Chief Medical Officer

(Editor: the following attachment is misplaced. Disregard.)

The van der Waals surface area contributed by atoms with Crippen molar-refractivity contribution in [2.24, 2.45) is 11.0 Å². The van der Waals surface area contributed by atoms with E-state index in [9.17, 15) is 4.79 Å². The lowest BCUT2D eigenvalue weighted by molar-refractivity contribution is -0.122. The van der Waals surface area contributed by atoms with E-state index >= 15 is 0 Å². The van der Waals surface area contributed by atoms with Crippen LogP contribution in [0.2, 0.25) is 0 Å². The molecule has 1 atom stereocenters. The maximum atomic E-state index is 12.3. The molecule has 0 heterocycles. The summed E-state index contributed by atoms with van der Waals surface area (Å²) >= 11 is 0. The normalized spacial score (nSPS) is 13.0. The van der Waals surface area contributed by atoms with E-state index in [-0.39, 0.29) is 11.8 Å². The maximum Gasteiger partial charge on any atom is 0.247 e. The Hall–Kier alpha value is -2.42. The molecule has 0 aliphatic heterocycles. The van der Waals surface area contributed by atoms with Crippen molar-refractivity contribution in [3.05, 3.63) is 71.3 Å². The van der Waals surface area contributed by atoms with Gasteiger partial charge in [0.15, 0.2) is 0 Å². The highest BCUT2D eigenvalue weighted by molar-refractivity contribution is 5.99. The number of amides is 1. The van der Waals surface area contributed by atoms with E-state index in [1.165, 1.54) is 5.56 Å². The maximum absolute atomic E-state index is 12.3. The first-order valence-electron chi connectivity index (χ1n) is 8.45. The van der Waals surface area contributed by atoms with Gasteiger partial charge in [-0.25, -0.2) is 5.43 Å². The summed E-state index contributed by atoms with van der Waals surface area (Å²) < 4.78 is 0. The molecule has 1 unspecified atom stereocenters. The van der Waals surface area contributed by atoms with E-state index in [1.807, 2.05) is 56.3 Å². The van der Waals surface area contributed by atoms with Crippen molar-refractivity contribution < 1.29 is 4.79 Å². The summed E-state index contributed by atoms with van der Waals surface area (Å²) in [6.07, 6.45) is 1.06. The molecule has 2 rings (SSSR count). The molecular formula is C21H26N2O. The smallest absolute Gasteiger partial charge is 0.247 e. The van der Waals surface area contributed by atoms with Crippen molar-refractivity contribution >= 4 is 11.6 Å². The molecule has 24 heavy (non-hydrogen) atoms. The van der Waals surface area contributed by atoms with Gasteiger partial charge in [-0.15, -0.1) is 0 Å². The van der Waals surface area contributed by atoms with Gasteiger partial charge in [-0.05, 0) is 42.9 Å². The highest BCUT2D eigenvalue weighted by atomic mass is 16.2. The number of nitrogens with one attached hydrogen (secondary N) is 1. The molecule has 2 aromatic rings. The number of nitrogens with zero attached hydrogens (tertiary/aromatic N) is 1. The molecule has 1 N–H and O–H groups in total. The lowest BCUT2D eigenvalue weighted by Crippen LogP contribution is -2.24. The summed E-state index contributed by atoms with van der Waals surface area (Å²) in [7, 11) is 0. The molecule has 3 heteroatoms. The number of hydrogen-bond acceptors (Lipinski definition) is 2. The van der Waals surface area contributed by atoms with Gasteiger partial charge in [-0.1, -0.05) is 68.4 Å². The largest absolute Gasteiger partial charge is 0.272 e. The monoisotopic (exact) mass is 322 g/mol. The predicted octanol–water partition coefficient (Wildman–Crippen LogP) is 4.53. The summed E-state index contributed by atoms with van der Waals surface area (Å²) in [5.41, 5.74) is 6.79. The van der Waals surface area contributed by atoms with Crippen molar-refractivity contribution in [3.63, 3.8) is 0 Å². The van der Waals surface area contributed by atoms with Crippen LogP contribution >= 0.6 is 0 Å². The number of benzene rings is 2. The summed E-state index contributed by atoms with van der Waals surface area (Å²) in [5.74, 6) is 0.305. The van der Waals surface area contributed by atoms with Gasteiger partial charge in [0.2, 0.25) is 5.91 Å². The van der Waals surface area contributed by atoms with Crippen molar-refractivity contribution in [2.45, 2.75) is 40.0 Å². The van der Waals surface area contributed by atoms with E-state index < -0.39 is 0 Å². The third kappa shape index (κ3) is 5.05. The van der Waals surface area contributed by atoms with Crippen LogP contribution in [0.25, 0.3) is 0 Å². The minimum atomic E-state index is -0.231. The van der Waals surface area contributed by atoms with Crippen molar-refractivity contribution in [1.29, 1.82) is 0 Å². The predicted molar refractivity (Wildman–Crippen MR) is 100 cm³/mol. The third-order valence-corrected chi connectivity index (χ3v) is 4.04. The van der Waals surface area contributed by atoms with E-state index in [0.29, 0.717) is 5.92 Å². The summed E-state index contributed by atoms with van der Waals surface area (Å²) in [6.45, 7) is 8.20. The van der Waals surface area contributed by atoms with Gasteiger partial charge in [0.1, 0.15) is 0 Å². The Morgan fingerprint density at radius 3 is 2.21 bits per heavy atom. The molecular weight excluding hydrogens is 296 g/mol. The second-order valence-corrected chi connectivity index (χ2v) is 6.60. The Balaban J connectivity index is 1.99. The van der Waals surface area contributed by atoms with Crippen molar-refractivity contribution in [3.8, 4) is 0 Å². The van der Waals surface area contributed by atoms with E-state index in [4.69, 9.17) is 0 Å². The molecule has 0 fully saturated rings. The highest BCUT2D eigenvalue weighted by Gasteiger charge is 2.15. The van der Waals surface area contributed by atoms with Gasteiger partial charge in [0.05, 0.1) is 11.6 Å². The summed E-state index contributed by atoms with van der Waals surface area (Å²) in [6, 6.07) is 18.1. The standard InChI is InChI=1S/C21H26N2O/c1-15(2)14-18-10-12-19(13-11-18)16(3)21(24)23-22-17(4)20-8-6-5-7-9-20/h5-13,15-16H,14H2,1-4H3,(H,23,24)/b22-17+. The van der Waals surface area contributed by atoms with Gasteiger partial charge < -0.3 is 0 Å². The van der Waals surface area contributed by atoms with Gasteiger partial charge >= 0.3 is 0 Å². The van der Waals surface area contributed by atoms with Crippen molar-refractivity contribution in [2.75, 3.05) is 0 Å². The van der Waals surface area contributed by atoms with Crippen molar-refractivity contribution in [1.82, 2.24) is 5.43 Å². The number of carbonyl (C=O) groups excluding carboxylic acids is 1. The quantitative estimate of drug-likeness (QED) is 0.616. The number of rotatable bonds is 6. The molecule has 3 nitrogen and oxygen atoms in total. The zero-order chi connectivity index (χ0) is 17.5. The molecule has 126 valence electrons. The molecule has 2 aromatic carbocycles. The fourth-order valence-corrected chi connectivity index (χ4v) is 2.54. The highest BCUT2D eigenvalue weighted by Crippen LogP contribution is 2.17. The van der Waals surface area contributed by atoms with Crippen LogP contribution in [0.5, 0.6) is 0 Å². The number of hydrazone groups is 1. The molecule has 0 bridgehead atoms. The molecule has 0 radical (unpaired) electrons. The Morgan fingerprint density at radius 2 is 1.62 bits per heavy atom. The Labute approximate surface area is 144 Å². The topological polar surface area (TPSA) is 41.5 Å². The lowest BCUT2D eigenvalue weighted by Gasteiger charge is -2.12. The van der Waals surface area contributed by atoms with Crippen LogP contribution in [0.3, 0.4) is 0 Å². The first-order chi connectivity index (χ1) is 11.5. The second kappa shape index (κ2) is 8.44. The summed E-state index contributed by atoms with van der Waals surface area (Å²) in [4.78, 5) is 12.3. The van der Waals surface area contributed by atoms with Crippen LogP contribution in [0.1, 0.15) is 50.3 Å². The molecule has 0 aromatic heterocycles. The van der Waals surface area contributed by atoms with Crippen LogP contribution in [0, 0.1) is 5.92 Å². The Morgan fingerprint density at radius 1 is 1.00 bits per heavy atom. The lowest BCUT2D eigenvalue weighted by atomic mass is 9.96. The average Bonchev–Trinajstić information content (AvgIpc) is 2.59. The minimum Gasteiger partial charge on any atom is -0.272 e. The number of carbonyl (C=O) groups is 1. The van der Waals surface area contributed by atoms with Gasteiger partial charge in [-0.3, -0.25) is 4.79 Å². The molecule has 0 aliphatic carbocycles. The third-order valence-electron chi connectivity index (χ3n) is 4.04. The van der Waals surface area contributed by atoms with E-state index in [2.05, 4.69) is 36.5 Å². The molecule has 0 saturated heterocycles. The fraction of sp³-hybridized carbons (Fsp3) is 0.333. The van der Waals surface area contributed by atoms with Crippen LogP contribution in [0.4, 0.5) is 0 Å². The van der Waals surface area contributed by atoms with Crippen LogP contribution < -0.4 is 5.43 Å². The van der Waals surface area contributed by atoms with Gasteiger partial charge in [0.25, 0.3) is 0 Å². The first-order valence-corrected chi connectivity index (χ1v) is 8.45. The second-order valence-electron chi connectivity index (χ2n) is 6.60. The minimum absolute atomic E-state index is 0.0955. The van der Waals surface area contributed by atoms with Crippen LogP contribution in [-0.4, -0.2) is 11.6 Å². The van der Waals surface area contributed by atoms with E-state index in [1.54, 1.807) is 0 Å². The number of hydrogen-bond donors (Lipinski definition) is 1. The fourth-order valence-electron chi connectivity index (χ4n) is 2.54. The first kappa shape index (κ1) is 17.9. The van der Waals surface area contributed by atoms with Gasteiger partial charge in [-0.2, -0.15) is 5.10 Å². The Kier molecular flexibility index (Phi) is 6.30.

Dr. Fowler, who was a resident in Internal Medicine and Pediatrics at Wayne State University, completed the Medical Oncology Fellowship at the National Cancer Institute, NIH in Bethesda, MD. After fellowship, he worked in the NCI to study the role of Th1/Th2 regulation of transplantation responses, including graft rejection, GVHD, and graft-versus-tumor (GVT) responses. As a tenured Senior Investigator at the NCI in the Experimental Transplantation and Immunology Branch, he maintained both a laboratory effort and a clinical translational effort, where he served as Principal Investigator on clinical trials evaluating various autologous and allogeneic immune therapies. Dr. Fowler’s lab pioneered the use of ex vivo rapamycin to generate rapamycin-resistant T cells, which in a phase II clinical trial performed in the allogeneic stem cell transplantation setting were found to be safe and associate with a low rate of GVHD, stable mixed chimerism, and GVT effects in patients with refractory hematologic malignancy. After a 27-year career at the NIH, Dr. Fowler started a T cell therapy company in Rockville, MD, RAPA Therapeutics, LLC. RAPA Therapeutics is a clinical-stage biotechnology company with two main foci: first, the use of rapamycin-resistant Th1/Tc1 cells for the therapy of cancer, with the initial clinical trial being a phase II study in relapsed, refractory multiple myeloma (clinicaltrials.gov; NCT04176380); and second, the use of rapamycin-resistant hybrid TREG/Th2 cells for the therapy of neuro-degenerative and auto-immune diseases, with the initial clinical trial being a phase I study in patients with amyotrophic lateral sclerosis (clinicaltrials.gov; NCT04220190).